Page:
Starring Laxmi, Samantha Akkineni
Directed by B V Nandini Reddy
Rating: ** ½ (2 and a half stars)
If only this personality-transformative comedy—is it a comedy? There is so much wailing and shrieking in the midst of the laughter—had not played it so cute, this could have been Telugu cinema’s own Miss Granny, the 2014 Korean film that director B V Nandini Reddy so optimistically endeavours to adapt into Telugu…with mixed results.
For starters the idea, the core if you will, seems swimmingly apt. Bridging the generation gap that has divided the Indian joint family into sharply polarized halves featuring the nuclear and non-nuclear family on the two sides of the boxing ring, the film brings us two gloriously over-the-top women characters from two different generations , joined together at the hip by….errrr…God.
Jagapathi Babu appears as ‘God’. Oh God!
Veteran actress Laxmi whom we all remember as the very alluring Julie in the 1970s remains saucy and sexy in her old age.She is delightful as a cantankerous grandmother nicknamed ‘Baby’ who has seen too much of life to bother with pleasantries. She cuts to the chase so unceremoniously and such peppery aggression , that her loved ones her are reduced to a cringe fringe.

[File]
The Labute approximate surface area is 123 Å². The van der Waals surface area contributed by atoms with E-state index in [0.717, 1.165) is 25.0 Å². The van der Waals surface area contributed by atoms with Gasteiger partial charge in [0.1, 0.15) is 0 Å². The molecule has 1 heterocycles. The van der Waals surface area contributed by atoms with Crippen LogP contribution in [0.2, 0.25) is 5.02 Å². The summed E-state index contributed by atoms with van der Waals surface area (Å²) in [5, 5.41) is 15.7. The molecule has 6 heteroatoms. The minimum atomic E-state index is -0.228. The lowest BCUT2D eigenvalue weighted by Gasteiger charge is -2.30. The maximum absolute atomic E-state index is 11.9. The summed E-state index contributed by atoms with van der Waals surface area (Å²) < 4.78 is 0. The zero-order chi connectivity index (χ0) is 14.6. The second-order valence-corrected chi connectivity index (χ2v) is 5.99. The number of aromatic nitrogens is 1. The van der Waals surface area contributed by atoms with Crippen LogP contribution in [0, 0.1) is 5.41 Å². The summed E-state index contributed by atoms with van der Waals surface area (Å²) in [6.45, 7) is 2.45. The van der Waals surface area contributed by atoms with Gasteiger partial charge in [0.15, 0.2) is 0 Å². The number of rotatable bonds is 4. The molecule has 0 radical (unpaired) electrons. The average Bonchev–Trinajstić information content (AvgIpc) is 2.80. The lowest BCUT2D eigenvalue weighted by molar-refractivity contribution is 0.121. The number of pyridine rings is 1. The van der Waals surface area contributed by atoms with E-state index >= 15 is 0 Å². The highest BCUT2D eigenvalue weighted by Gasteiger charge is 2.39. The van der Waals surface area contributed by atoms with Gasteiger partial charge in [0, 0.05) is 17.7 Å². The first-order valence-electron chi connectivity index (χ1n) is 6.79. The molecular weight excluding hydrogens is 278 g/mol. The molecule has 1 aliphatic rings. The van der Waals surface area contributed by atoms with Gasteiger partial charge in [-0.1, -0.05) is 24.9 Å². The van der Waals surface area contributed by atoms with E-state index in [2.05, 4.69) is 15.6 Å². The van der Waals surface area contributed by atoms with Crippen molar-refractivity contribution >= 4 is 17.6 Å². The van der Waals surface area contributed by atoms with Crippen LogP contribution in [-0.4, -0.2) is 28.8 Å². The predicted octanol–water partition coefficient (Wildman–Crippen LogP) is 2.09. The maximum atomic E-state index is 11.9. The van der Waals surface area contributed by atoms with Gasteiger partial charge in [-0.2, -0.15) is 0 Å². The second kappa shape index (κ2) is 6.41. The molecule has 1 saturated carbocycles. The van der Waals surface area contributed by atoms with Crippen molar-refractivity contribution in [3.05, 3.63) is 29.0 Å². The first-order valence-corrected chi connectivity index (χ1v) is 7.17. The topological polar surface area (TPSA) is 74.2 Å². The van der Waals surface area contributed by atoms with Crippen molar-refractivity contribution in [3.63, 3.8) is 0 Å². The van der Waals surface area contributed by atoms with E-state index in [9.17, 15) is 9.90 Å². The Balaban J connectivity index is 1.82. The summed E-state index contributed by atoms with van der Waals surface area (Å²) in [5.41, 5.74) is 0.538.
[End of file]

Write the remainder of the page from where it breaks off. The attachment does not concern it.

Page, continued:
The supporting cast only voices its disagreeability about Granny’s grumpy tirades. They are there with a purpose, albeit in a marginal way.
Sadly the Laxmi portion ends sooner than expected.After all, this is a film designed to spotlight Samantha Akkineni’s star power. She takes charge of the transformative in no time at all, as Laxmi is transformed into Samantha . . Most of what follows is a goofy over-cute joyride for its leading actress as she’s now a 70-year old in a 24-year old woman’s body.
There are jokes about physical fitness and nostalgic nods to classic actresses of yesteryears. But beyond these superficial efforts at creating a timeline, the narrative makes no effort to pull us into a ruminative journey into the universe that binds the two actress from diverse generations as one personality.
At most Oh baby is strewn with fun moments, all highlighting Samantha’s star power: Samantha dancing with a rock band helmed by Baby’s grandson(Teja Sajja, likeable), force-flirting with Naga Shourya(who falls for her not knowing that the lovely lady is veteran actress Laxmi transformed into Samantha Akkenini , ha ha), Samantha meeting up with dead husband (Adivi Shesh,pleasant in a fleeting cameo), and—biggest surprise for the fans—Samantha’s husband Naga Chaitanya also shows up in a scene…
There is enough fuel here to keep the leading lady’s fans all fired up. But I am not sure if Oh Baby fulfills the original Korean film’s aim to bring out the domestic dynamics of contemporary suburban lifestyles in the context of traditional values. There are generations clashing, yes. But the clamber is strictly superficial .Oh Babyaims low.And seems to enjoy being there.